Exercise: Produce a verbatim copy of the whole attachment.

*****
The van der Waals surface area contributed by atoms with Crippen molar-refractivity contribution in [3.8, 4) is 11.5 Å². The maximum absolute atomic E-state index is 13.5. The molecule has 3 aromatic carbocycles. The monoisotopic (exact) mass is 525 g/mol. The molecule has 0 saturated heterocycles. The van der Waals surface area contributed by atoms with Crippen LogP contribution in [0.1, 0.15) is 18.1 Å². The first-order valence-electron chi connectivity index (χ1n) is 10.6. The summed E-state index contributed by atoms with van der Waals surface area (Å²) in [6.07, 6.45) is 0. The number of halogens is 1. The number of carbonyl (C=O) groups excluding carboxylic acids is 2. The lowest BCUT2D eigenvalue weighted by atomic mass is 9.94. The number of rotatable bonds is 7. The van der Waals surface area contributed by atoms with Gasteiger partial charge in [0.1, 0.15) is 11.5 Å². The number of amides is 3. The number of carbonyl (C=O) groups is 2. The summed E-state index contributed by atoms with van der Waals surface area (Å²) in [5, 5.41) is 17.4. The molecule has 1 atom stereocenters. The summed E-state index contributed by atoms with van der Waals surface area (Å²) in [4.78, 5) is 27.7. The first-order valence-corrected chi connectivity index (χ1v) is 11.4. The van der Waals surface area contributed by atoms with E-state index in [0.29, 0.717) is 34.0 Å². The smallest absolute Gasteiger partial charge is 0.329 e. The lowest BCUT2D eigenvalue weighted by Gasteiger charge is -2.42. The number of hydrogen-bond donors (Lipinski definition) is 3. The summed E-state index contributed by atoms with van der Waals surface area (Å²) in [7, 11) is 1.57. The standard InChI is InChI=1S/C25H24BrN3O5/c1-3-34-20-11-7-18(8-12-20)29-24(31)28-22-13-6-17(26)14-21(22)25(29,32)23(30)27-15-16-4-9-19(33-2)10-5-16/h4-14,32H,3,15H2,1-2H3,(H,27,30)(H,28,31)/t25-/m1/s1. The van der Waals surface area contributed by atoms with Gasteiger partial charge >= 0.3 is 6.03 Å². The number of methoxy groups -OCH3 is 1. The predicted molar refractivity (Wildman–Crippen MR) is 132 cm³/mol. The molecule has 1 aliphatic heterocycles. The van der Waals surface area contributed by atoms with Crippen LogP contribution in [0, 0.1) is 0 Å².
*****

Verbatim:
The van der Waals surface area contributed by atoms with Crippen molar-refractivity contribution in [3.8, 4) is 11.5 Å². The maximum absolute atomic E-state index is 13.5. The molecule has 3 aromatic carbocycles. The monoisotopic (exact) mass is 525 g/mol. The molecule has 0 saturated heterocycles. The van der Waals surface area contributed by atoms with Crippen LogP contribution in [0.1, 0.15) is 18.1 Å². The first-order valence-electron chi connectivity index (χ1n) is 10.6. The summed E-state index contributed by atoms with van der Waals surface area (Å²) in [6.07, 6.45) is 0. The number of halogens is 1. The number of carbonyl (C=O) groups excluding carboxylic acids is 2. The lowest BCUT2D eigenvalue weighted by atomic mass is 9.94. The number of rotatable bonds is 7. The van der Waals surface area contributed by atoms with Gasteiger partial charge in [0.1, 0.15) is 11.5 Å². The number of amides is 3. The number of carbonyl (C=O) groups is 2. The summed E-state index contributed by atoms with van der Waals surface area (Å²) in [5, 5.41) is 17.4. The molecule has 1 atom stereocenters. The summed E-state index contributed by atoms with van der Waals surface area (Å²) in [4.78, 5) is 27.7. The first-order valence-corrected chi connectivity index (χ1v) is 11.4. The van der Waals surface area contributed by atoms with E-state index in [0.29, 0.717) is 34.0 Å². The smallest absolute Gasteiger partial charge is 0.329 e. The lowest BCUT2D eigenvalue weighted by Gasteiger charge is -2.42. The number of hydrogen-bond donors (Lipinski definition) is 3. The summed E-state index contributed by atoms with van der Waals surface area (Å²) in [7, 11) is 1.57. The standard InChI is InChI=1S/C25H24BrN3O5/c1-3-34-20-11-7-18(8-12-20)29-24(31)28-22-13-6-17(26)14-21(22)25(29,32)23(30)27-15-16-4-9-19(33-2)10-5-16/h4-14,32H,3,15H2,1-2H3,(H,27,30)(H,28,31)/t25-/m1/s1. The van der Waals surface area contributed by atoms with Gasteiger partial charge >= 0.3 is 6.03 Å². The number of methoxy groups -OCH3 is 1. The predicted molar refractivity (Wildman–Crippen MR) is 132 cm³/mol. The molecule has 1 aliphatic heterocycles. The van der Waals surface area contributed by atoms with Crippen LogP contribution in [0, 0.1) is 0 Å².